"On the morning of her wedding, Pell Ridley creeps out of bed in the dark, kisses her sisters goodbye and flees - determined to escape a future that offers nothing but hard work and sorrow. She takes the only thing that truly belongs to her: Jack, a white horse. The road ahead is rich with longing, silence and secrets, and each encounter leads her closer to the untold story of her past. Then Pell meets a hunter, infuriating, mysterious and cold. Will he help her to find what she seeks? With all the hallmarks of Meg Rosoff's extraordinary writing, The Bride's Farewell also breaks new ground for this author, in a nineteenth century, Hardyesque setting. This is a moving story of love and lost things, with a core of deep, beautiful romance."
This is the second Rosoff book I've read; the first one was How I Live Now, which unexpectly blew me away. Oh yes, it was disturbing, but still quite powerful and definitely a book that will haunt me forever. I was excited to learn that this author had a new book coming out and since the story sounded fantastic, I had really high hopes for it, but alas I was a bit disappointed.
The story takes place in the 19th century and for me it had a very dark feel to it, which is not a bad thing as such, but I didn't enjoy it in this novel, there was just too much misery. I know life back then was different, but this story really was more grim than I'd expected (I can assure you I wasn't hoping for a fairy tale). As for the writing, I found it very fitting to the time period it was used in, but sadly that made the book a bit more difficult to read for me, especially at the beginning, but luckily things improved after the story picked up.
To quickly recap: Pell runs away before her wedding because she wants to escape the kind of life her mother leads. She's not in love with her groom so she takes her horse and sets off to leave when she is joined by her adopted brother Bean. She tries to find work at some fair and when she does, she gets ripped off and loses everything. In order to find her brother and her horse, she travels around the country and eventually moves in with a hunter she's met before. But she's determined to find what she's lost and on her quest she finds out some tragic news about her family, which changes her life, but eventually she finds her place in the world.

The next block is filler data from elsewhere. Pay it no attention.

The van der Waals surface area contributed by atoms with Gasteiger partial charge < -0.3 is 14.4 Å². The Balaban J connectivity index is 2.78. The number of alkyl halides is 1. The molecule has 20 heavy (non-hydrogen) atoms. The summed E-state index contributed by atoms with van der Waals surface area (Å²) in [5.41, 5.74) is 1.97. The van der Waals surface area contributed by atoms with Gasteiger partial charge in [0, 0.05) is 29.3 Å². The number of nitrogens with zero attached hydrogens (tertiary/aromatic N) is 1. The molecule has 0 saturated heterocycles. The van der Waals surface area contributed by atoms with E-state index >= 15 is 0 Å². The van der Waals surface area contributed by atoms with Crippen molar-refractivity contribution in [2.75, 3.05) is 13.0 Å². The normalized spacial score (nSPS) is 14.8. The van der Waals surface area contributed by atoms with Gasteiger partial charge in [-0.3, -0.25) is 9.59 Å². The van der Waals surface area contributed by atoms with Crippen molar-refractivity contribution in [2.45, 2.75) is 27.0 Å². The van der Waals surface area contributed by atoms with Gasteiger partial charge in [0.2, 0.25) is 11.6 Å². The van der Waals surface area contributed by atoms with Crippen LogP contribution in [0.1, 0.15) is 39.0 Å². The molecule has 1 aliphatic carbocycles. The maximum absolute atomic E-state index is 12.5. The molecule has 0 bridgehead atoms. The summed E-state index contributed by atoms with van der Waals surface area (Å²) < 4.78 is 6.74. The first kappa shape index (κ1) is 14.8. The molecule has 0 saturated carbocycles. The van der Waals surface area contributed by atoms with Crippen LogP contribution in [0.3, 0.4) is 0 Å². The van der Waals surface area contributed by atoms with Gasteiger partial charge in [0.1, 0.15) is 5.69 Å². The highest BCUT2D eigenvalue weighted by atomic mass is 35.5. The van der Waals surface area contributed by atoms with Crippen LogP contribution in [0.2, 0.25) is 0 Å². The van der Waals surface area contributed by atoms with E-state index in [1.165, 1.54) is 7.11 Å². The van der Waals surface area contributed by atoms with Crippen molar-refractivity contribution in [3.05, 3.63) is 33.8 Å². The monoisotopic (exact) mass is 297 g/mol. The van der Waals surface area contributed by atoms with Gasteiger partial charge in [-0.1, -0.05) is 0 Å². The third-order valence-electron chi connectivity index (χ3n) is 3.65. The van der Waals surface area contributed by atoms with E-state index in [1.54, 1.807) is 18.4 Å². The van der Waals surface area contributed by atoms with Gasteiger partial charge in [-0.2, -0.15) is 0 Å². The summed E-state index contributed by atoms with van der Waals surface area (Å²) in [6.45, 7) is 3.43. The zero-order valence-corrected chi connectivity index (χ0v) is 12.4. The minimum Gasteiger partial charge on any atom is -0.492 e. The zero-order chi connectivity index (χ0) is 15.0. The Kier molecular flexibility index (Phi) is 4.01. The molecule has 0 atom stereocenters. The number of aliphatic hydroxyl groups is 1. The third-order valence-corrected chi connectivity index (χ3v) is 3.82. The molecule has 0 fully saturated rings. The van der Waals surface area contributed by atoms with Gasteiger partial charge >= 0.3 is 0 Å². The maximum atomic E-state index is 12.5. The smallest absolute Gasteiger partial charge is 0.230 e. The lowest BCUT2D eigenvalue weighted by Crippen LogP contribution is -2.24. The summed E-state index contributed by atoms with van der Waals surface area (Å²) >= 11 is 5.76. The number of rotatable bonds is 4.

I did admire the main character Pell for running away on her own and being a truly independent woman in the 19th century; I thought she was a nice role model for young girls since she was a strong character who always provided for herself and never gave up on her quests, however hopeless they may be. On the other hand, it seemed to me that the she was being punished since the tragic family news and all the troubles that occurred were actually her fault in a way. So I'm not too sure what the author was trying to say here, but I still think Pell is an inspiring character.
I wouldn't describe the love story in the book as "deep, beautiful romance" - personally, I could hardly feel there was anything going on. Maybe it was the third person narration, but at times I felt that this book lacked the emotion I would expect in certain situations.
All in all, it's not a bad novel, it definitely has its advantages when it comes to the main character and writing and so on, but it just didn't strike a chord with me like her debut novel, even though I can't quite pinpoint why. Most of the reviews so far have been glowing though so it's probably just silly ol' me again. :)
overall rating: 3/5
plot: 3/5 | writing: 4/5 | characters: 3/5 | cover: 2/5